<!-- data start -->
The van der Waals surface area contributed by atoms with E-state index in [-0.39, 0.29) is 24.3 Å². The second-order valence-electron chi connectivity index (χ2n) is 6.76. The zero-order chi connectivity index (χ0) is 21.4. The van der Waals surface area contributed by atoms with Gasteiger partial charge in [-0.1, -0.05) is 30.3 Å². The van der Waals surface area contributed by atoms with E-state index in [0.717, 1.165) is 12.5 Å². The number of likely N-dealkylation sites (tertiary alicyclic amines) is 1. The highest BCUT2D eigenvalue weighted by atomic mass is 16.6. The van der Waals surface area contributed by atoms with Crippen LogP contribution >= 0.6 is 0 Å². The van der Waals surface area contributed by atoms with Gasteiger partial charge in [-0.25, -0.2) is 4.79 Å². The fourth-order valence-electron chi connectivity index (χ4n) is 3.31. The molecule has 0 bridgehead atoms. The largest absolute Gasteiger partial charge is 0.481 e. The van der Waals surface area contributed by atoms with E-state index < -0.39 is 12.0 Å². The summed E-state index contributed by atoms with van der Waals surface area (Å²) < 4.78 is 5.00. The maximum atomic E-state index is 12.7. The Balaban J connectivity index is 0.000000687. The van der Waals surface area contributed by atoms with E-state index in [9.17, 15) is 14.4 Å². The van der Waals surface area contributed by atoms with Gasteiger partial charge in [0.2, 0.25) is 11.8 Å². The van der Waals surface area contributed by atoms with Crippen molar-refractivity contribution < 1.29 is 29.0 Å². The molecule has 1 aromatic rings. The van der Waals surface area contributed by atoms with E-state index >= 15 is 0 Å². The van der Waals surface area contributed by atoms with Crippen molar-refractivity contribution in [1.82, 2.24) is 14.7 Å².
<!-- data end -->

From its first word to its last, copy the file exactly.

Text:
The van der Waals surface area contributed by atoms with E-state index in [-0.39, 0.29) is 24.3 Å². The second-order valence-electron chi connectivity index (χ2n) is 6.76. The zero-order chi connectivity index (χ0) is 21.4. The van der Waals surface area contributed by atoms with Gasteiger partial charge in [-0.1, -0.05) is 30.3 Å². The van der Waals surface area contributed by atoms with E-state index in [0.717, 1.165) is 12.5 Å². The number of likely N-dealkylation sites (tertiary alicyclic amines) is 1. The highest BCUT2D eigenvalue weighted by atomic mass is 16.6. The van der Waals surface area contributed by atoms with Crippen LogP contribution >= 0.6 is 0 Å². The van der Waals surface area contributed by atoms with Gasteiger partial charge in [-0.25, -0.2) is 4.79 Å². The fourth-order valence-electron chi connectivity index (χ4n) is 3.31. The molecule has 0 bridgehead atoms. The largest absolute Gasteiger partial charge is 0.481 e. The van der Waals surface area contributed by atoms with E-state index < -0.39 is 12.0 Å². The summed E-state index contributed by atoms with van der Waals surface area (Å²) < 4.78 is 5.00. The maximum atomic E-state index is 12.7. The Balaban J connectivity index is 0.000000687. The van der Waals surface area contributed by atoms with E-state index in [9.17, 15) is 14.4 Å². The van der Waals surface area contributed by atoms with Gasteiger partial charge in [0.2, 0.25) is 11.8 Å². The van der Waals surface area contributed by atoms with Crippen molar-refractivity contribution < 1.29 is 29.0 Å². The molecule has 1 aromatic rings. The van der Waals surface area contributed by atoms with E-state index >= 15 is 0 Å². The van der Waals surface area contributed by atoms with Crippen molar-refractivity contribution in [1.82, 2.24) is 14.7 Å².